Network management is no longer a subcategory of systems administration; it's a job in itself. This new column will address evolving solutions for those who take on the challenge.
By Eddie Rabinovitch
Network management may mean different things to different people, based on their backgrounds and areas of expertise. To provide an overall framework, the International Standards Organization (ISO) defines network management as a combination of five functions:
Over time, this column will focus on each of these functions. It will also address other technical and management aspects of network management, such as definition and management of the service level agreement (SLA); asset management; selective outsourcing versus in-house network management and help desk; and tools and standards.
With the rapid growth and technical advance of communications technology, the task of network management becomes increasingly challenging. Due to the demand for powerful online applications and expanding data processing networks, the complexity of network topology and communications equipment becomes more sophisticated. Although each individual network element may be well-understood, combining the elements into a complete network--and then understanding the interrelationships and end-to-end effects of these combinations--is a formidable task for which there are no easy answers or quick references.
Often the new networks were put in place according to the Nike slogan: Just Do It. In these cases network management is left for a later time. Because network managers are usually busy fixing existing problems, they don't have much time to look ahead and develop procedures for proactive network management. Therefore, management of distributed networks in client/server environments remains a to-do item on many network managers' agendas. While the number of client/server applications continues to increase, and as more power and intelligence are deployed in remote locations, these managers face a battery of new challenges before they have solved the old ones.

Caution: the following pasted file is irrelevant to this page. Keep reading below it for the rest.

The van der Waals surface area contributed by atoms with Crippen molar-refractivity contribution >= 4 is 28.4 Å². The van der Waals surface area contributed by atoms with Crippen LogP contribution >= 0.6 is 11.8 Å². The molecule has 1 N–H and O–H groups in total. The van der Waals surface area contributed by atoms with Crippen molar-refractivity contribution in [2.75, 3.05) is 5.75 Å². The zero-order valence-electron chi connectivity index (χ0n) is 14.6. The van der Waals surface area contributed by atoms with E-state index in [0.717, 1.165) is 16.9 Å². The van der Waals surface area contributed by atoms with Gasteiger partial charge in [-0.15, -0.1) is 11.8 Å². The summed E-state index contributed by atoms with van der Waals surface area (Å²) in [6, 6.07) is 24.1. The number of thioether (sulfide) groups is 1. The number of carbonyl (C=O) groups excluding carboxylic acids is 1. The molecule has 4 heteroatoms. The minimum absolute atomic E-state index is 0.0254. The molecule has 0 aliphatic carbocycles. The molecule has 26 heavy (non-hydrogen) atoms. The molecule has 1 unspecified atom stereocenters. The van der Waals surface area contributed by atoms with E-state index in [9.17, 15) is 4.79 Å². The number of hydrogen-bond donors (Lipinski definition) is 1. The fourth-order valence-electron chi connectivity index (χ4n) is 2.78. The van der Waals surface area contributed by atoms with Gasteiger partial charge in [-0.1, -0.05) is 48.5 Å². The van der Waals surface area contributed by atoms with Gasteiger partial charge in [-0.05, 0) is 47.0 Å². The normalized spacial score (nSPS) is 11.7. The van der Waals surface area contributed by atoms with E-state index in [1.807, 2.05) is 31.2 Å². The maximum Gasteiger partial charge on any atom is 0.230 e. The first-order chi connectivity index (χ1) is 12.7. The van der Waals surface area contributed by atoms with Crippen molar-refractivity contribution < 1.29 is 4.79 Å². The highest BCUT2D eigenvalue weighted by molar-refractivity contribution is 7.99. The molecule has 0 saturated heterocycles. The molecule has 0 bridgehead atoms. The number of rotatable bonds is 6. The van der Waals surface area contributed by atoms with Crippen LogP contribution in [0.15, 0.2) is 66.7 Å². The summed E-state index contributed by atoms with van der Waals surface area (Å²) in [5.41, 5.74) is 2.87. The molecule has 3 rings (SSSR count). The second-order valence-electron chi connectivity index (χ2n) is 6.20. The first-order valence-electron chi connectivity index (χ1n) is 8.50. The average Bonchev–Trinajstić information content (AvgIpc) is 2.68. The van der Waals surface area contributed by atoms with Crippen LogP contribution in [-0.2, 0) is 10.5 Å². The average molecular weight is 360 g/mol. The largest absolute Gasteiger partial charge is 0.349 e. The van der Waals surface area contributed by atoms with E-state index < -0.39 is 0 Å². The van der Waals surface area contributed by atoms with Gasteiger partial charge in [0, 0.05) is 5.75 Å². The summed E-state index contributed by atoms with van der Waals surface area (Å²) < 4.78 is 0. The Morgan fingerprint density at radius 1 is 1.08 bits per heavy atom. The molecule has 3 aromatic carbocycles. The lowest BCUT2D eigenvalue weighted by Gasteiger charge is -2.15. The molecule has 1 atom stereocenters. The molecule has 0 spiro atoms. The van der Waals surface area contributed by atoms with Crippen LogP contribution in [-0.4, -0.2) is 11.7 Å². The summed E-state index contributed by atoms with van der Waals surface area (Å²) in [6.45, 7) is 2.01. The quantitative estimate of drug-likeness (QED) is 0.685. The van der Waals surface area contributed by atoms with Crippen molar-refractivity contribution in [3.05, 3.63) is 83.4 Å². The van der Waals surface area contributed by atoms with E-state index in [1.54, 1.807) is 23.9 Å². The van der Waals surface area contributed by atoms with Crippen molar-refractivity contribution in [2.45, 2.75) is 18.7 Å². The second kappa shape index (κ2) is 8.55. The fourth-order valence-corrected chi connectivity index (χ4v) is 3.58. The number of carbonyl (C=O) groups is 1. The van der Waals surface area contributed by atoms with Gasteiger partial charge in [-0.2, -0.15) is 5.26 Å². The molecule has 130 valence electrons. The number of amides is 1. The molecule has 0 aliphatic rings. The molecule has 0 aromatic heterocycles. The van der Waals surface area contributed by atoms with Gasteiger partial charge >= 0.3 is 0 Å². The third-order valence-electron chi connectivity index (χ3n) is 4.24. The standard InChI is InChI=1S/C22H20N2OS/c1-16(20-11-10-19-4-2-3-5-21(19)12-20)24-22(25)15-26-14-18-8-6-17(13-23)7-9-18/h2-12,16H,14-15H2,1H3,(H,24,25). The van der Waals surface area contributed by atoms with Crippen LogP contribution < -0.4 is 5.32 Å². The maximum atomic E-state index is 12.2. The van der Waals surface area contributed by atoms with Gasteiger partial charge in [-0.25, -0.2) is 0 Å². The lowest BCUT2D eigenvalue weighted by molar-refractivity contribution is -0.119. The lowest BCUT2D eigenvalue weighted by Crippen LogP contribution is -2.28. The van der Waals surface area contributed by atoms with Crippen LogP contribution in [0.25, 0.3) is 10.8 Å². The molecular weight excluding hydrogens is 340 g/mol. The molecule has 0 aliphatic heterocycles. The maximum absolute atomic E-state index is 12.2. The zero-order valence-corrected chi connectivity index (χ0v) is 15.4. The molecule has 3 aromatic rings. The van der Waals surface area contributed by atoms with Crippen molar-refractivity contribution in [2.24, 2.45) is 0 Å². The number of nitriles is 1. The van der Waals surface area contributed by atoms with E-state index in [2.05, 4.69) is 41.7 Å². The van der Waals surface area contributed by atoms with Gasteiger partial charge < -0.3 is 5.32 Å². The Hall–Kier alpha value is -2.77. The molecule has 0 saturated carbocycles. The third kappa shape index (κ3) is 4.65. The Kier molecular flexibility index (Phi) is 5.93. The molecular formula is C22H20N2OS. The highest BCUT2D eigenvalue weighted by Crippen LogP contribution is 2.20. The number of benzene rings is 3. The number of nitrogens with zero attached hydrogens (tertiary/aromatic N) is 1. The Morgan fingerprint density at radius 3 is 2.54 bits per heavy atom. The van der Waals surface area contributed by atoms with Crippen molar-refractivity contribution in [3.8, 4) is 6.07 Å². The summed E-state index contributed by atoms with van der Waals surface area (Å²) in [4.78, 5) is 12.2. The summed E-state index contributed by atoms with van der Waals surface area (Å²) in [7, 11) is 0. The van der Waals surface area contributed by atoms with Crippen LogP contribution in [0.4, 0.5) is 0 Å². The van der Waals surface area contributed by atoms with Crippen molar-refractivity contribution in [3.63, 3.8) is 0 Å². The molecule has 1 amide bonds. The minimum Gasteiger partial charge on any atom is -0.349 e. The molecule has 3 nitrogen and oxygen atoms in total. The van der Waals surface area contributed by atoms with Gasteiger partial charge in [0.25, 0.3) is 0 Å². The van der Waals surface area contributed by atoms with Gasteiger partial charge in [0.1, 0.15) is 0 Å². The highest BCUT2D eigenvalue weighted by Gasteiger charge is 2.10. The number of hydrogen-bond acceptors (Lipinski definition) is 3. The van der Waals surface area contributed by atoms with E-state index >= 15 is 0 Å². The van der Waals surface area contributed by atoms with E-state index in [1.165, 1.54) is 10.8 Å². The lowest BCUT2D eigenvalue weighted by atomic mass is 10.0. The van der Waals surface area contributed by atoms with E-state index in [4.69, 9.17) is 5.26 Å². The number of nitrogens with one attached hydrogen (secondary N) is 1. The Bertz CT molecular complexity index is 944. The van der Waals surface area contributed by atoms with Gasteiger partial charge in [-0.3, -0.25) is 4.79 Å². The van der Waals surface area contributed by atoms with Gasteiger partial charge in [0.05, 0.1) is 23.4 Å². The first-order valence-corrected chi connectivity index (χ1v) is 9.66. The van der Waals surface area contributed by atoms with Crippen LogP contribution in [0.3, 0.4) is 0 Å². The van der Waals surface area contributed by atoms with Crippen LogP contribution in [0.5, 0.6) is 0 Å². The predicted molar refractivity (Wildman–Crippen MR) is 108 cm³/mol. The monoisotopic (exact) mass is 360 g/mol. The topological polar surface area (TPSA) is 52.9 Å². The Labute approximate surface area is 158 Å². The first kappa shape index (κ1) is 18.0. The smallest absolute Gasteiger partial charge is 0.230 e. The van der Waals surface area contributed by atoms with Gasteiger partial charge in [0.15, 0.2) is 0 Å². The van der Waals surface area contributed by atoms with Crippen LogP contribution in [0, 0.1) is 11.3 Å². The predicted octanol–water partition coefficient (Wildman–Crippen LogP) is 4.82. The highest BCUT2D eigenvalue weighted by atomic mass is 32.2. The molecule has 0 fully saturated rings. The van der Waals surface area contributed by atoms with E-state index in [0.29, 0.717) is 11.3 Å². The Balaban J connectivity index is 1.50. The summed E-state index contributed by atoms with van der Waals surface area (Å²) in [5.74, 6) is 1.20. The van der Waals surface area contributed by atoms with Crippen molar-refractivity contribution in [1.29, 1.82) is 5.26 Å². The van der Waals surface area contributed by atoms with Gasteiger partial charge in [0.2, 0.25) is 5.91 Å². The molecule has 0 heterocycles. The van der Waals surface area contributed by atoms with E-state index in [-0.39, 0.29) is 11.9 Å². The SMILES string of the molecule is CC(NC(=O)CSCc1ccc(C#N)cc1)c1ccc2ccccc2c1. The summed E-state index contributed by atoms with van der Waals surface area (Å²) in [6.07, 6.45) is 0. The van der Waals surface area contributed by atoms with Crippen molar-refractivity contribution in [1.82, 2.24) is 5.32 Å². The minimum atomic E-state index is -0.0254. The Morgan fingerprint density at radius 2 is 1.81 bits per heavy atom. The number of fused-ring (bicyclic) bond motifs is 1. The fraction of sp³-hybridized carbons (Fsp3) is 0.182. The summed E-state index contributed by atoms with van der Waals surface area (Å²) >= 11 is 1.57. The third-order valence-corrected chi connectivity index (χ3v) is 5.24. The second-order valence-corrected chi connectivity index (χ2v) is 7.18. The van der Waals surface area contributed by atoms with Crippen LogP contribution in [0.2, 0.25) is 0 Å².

Let's consider one common example. Antiquated but still common, hierarchical master/slave networks usually have simple topologies, and there are established techniques and tools to address performance management of such networks. This task becomes much more difficult in dynamic client/server networks, whose network topologies change frequently. Therefore, it is usually difficult to estimate and predict the exact route taken by a particular message. And modeling and simulating such networks also are significantly more difficult than in the relatively simple hierarchical networks.
Nevertheless, there are solutions to these problems--often more than one. Only a few years ago, most industry analysts were placing their bets on the Common Management Information Protocol (CMIP), a part of the Open Systems Interconnect (OSI) standards developed by the Europe-based ISO. Today, the Simple Network Management Protocol (SNMP) has emerged instead as the de facto industry standard. This occurred for much the same reason as the TCP/IP protocols won out over OSI as a whole: Many people and products were using SNMP and did not want to wait until CMIP is finalized and productized to go forward with their architectures.
SNMP became the standard of choice for network management of Unix systems, LANs and distributed WANs. For example, about five years ago IBM planned to incorporate CMIP into its NetView network management suite. Today IBM has an SNMP-based network management strategy.